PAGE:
Grandiose delusions

What Are Grandiose Delusions?

Grandiose delusions are often referred to as delusions of grandeur. These are false, fixed beliefs held by an individual that they possess superior traits such as wealth, fame, and prominent social standing. Grandiose delusions are typically associated with schizophrenia, but can also be found in other mental health disorders. These can include individuals with bipolar or psychotic disorders, as well as in people with Alzheimer’s disease.

What Causes Grandiose Delusions?

There are several contributing factors to developing delusions of grandeur. Delusions are often difficult to associate with one particular cause. There are several ideas on what may cause grandiose delusions including:

  • Mental disorders such as bipolar or schizophrenia
  • Genetic predisposition
  • Drug and/or alcohol abuse
  • Problems with brain receptors
  • Brain injuries to the frontal or temporal lobe
  • Withdrawal from certain medications such as some used to treat Parkinson’s disease
  • Inflammation of the brain
  • Abnormally high levels of the neurotransmitter dopamine

Symptoms of Grandiose Delusions

Grandiose delusions hold the false belief that something is adamantly true. Common types of delusions of grandeur include false beliefs about:

  • Personal Identity: The belief a person holds that they are famous or important and everyone should love and respect them. They might expect people to treat them differently because they believe they’re famous.
  • Power: The belief a person holds that they hold some position of power. They may think they are the president, king or queen, or CEO of a large corporation.
  • Knowledge: The belief a person holds that they contain more knowledge than other people. They might believe that they are a genius or they were blessed with great knowledge from God or a deity.
  • Relationship: The belief a person holds that they are directly related to someone famous such as an actor, or a deity such as Jesus.

 

Conditions Associated with Grandiose Delusions

There are several conditions associated with grandiose delusions. These include the following:

  • Bipolar disorder
  • Major Depressive disorder
  • Drug abuse
  • Delusional disorder
  • Neurodegenerative diseases such as Alzheimer’s and Parkinson’s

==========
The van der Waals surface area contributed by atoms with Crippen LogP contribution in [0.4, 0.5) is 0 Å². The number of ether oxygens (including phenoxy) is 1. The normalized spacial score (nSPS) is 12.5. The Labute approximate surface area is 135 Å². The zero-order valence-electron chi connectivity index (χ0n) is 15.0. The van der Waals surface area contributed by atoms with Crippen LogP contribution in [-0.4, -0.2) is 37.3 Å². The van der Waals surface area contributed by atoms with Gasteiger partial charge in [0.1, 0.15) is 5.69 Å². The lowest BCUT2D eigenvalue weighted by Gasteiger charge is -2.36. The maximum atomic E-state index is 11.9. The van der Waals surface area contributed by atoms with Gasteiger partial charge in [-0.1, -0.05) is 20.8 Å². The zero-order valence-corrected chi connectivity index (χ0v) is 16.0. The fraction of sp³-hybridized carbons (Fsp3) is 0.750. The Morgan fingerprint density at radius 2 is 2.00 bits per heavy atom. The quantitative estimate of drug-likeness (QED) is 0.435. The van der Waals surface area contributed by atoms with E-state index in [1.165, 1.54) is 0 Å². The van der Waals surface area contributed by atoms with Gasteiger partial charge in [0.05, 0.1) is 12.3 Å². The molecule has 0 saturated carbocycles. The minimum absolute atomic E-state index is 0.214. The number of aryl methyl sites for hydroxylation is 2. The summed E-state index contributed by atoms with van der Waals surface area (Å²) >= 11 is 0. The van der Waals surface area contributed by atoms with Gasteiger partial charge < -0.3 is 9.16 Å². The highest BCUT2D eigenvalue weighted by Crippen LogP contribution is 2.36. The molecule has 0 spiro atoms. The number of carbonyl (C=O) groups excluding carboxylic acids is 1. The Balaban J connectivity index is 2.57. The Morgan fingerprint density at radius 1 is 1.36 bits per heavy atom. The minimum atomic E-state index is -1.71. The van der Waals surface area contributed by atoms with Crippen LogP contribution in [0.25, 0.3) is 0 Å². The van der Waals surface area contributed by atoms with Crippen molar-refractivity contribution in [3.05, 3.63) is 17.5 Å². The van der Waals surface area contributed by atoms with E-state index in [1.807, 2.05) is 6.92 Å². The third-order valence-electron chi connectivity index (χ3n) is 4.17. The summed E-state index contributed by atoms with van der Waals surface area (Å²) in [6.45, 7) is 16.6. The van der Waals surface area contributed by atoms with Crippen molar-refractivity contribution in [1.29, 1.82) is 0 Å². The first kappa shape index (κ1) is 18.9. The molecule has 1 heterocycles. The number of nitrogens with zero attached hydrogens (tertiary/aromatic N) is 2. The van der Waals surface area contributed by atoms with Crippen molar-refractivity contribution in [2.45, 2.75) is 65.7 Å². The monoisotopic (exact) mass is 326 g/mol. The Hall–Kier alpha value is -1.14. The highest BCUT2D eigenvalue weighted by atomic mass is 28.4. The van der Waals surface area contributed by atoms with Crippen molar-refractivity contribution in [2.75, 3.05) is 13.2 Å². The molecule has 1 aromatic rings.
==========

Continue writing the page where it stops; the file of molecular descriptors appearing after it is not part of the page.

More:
• Narcissism
  • Schizophrenia
  • Post-traumatic stress disorder (PTSD)

Treatment for Grandiose Delusions

People who experience grandiose delusions can be treated in a variety of different ways. The cause typically determines treatment, and can include the following:

Medication: Antipsychotics are the most preferred method of medication treatment for those who suffer from grandiose delusions caused by schizophrenia. Antidepressants may be prescribed to those suffering from depression. Mood stabilisers such as lithium can also help treat grandiose delusions.

Cognitive Behavioural Therapy (CBT): CBT has shown to help treat people who experience grandiose delusions. It is used to help a person fight delusions by using rational thinking. It also helps a person to identify the thoughts that lead to delusions of grandeur.

Hospitalisation: When a person experiences grandiose delusion because of drug abuse, hospitalisation is often used to address the symptoms a person is experience. They may be given medication to help stabilise mood until they’ve gone through the phases of withdrawal.

Frequently Asked Questions about Grandiose Delusions

What does grandiose mean?

Grandiosity typically refers to an unrealistic feeling or belief or superiority.

What are delusions?

Delusions are false beliefs held by an individual that they adamantly believe despite evidence that proves they are not real.

What is a delusional disorder?

Delusional disorder is a mental illness where a person has delusions without accompanying hallucinations, mood disorder, or thought disorder.

External Links

Delusions of Grandeur: Causes, Symptoms, Treatment, Mental Health Daily

A randomized controlled trial of cognitive-behavioral therapy for persistent symptoms in schizophrenia resistant to medication, Sensky T1, Turkington D, Kingdon D, Scott JL, Scott J, Siddle R, O’Carroll M, Barnes TR., PubMed

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